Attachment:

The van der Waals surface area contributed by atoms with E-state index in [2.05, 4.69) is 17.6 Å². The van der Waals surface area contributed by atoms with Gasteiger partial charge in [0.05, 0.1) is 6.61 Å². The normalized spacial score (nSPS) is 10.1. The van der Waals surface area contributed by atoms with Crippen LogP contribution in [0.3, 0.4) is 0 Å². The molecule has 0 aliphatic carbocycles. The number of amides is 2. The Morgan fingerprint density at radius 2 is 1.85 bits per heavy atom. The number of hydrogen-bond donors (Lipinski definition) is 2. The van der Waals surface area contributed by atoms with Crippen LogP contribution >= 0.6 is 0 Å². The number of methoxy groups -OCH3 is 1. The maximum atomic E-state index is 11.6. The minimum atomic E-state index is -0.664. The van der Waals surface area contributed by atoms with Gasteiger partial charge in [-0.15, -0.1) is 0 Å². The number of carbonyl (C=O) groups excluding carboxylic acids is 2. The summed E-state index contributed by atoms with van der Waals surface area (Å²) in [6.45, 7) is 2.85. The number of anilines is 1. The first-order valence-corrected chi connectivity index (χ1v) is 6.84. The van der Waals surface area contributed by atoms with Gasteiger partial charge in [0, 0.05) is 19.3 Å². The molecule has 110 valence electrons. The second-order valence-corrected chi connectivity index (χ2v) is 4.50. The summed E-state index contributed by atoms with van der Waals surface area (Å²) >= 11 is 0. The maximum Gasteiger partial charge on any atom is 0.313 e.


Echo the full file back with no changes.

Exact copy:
The van der Waals surface area contributed by atoms with E-state index in [2.05, 4.69) is 17.6 Å². The van der Waals surface area contributed by atoms with Gasteiger partial charge in [0.05, 0.1) is 6.61 Å². The normalized spacial score (nSPS) is 10.1. The van der Waals surface area contributed by atoms with Crippen LogP contribution in [0.3, 0.4) is 0 Å². The molecule has 0 aliphatic carbocycles. The number of amides is 2. The Morgan fingerprint density at radius 2 is 1.85 bits per heavy atom. The number of hydrogen-bond donors (Lipinski definition) is 2. The van der Waals surface area contributed by atoms with Crippen LogP contribution >= 0.6 is 0 Å². The number of methoxy groups -OCH3 is 1. The maximum atomic E-state index is 11.6. The minimum atomic E-state index is -0.664. The van der Waals surface area contributed by atoms with Gasteiger partial charge in [-0.15, -0.1) is 0 Å². The number of carbonyl (C=O) groups excluding carboxylic acids is 2. The summed E-state index contributed by atoms with van der Waals surface area (Å²) in [6.45, 7) is 2.85. The number of anilines is 1. The first-order valence-corrected chi connectivity index (χ1v) is 6.84. The van der Waals surface area contributed by atoms with Gasteiger partial charge in [0, 0.05) is 19.3 Å². The molecule has 110 valence electrons. The second-order valence-corrected chi connectivity index (χ2v) is 4.50. The summed E-state index contributed by atoms with van der Waals surface area (Å²) >= 11 is 0. The maximum Gasteiger partial charge on any atom is 0.313 e.